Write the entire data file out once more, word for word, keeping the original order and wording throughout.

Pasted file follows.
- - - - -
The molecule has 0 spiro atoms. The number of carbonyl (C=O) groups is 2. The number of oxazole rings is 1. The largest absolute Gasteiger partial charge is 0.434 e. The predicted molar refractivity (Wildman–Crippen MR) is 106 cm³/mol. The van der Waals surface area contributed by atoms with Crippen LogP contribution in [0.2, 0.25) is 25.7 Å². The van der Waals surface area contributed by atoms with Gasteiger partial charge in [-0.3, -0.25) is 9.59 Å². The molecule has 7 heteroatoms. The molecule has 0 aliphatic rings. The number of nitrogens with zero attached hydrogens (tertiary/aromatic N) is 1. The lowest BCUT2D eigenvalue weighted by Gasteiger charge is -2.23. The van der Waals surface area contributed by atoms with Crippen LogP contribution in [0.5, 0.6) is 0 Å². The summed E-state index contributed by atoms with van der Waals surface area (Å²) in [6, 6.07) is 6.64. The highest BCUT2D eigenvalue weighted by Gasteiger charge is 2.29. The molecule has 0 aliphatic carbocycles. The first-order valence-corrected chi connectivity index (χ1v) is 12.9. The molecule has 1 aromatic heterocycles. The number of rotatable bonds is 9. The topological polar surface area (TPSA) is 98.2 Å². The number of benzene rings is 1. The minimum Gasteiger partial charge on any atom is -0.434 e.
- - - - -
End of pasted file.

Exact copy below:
The molecule has 0 spiro atoms. The number of carbonyl (C=O) groups is 2. The number of oxazole rings is 1. The largest absolute Gasteiger partial charge is 0.434 e. The predicted molar refractivity (Wildman–Crippen MR) is 106 cm³/mol. The van der Waals surface area contributed by atoms with Crippen LogP contribution in [0.2, 0.25) is 25.7 Å². The van der Waals surface area contributed by atoms with Gasteiger partial charge in [-0.3, -0.25) is 9.59 Å². The molecule has 7 heteroatoms. The molecule has 0 aliphatic rings. The number of nitrogens with zero attached hydrogens (tertiary/aromatic N) is 1. The lowest BCUT2D eigenvalue weighted by Gasteiger charge is -2.23. The van der Waals surface area contributed by atoms with Crippen LogP contribution in [0.5, 0.6) is 0 Å². The summed E-state index contributed by atoms with van der Waals surface area (Å²) in [6, 6.07) is 6.64. The highest BCUT2D eigenvalue weighted by Gasteiger charge is 2.29. The molecule has 0 aliphatic carbocycles. The first-order valence-corrected chi connectivity index (χ1v) is 12.9. The molecule has 1 aromatic heterocycles. The number of rotatable bonds is 9. The topological polar surface area (TPSA) is 98.2 Å². The number of benzene rings is 1. The minimum Gasteiger partial charge on any atom is -0.434 e.